“There is a Haitian saying which might upset the aesthetic images of most women. Nou led, Nou la, it says. We are ugly, but we are here. Like the modesty that is somewhat common in Haitian culture, this saying makes a deeper claim for poor Haitian women than maintaining beauty, be it skin deep or otherwise. For most of us, what is worth celebrating is the fact that we are here, that we against all the odds exist. To the women who might greet each other with this saying when they meet along the countryside, the very essence of life lies in survival. It is always worth reminding our sisters that we have lived yet another day to answer the roll call of an often painful and very difficult life. It is in this spirit that to this day a woman remembers to name her child Anacaona, a name which resonates both the splendor and agony of a past that haunts so many women.
When they were enslaved, our foremothers believed that when they died their spirits would return to Africa, most specifically to a peaceful land we call Guinin, where gods and goddesses live. The women who came before me were women who spoke half of one language and half another. They spoke the French and Spanish of their captors mixed in with their own African language. These women seemed to be speaking in tongue when they prayed to their old gods, the ancient African spirits. Even though they were afraid that their old deities would no longer understand them, they invented a new language our Creole patois with which to describe their new surroundings, a language from which colorful phrases blossomed to fit the desperate circumstances. When these women greeted each other, they found themselves speaking in codes.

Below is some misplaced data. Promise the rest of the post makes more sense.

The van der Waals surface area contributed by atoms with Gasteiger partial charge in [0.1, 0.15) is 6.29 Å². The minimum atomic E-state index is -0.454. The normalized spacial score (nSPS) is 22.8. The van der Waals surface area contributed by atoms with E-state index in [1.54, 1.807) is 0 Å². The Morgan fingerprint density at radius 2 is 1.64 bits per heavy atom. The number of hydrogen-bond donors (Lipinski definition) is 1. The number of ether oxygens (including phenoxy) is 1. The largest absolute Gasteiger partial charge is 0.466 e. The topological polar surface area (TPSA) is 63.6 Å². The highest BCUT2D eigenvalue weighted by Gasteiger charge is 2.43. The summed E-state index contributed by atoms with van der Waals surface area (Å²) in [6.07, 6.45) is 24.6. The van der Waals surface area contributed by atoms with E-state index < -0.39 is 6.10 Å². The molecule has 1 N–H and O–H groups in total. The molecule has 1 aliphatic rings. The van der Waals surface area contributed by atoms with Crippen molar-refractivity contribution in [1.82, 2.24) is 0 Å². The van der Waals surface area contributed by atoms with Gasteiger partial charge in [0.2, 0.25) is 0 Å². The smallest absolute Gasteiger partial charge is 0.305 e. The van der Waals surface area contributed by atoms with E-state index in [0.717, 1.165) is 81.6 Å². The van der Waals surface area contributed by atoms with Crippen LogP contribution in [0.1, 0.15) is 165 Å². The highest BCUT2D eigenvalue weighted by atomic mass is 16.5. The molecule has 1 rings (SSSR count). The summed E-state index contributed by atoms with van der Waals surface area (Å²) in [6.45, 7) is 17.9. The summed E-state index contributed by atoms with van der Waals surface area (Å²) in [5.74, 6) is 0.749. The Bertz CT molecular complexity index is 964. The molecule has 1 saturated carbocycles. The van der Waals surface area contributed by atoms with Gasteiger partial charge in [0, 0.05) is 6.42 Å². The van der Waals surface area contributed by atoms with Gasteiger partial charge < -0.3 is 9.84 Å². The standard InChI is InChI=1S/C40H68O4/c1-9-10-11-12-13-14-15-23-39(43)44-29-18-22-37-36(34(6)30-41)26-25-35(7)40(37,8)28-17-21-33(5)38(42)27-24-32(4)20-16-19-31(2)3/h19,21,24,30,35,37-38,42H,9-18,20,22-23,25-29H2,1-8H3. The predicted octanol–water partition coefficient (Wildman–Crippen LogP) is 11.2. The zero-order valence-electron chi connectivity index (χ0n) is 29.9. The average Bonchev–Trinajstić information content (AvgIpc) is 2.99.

How are we today, Sister?
-I am ugly, but I am here.
These days, many of my sisters are greeting each other away from the homelands where they first learned to speak in tongues. Many have made it to other shores, after traveling endless miles on the high seas, on rickety boats that almost took their lives. […] The past is full of examples when our foremothers and forefathers showed such deep trust in the sea that they would jump off slave ships and let the waves embrace them. They too believed that the sea was the beginning and the end of all things, the road to freedom and their entrance to Guinin. These women have been part of the very construction of my being ever since I was a little girl. Women like my grandmother who had taught me the story of Anacaona, the queen.
My grandmother believed that if a life is lost, then another one springs up replanted somewhere else, the next life even stronger than the last. She believed that no one really dies as long as someone remembers, someone who will acknowledge that this person had in spite of everything been here. We are part of an endless circle, the daughters of Anacaona. We have stumbled, but have not fallen. We are ill-favored, but we still endure. Every once in a while, we must scream this as far as the wind can carry our voices: We are ugly, but we are here! And here to stay.” | Edwidge Danticat, The Caribbean Writer, Volume 10 (1996)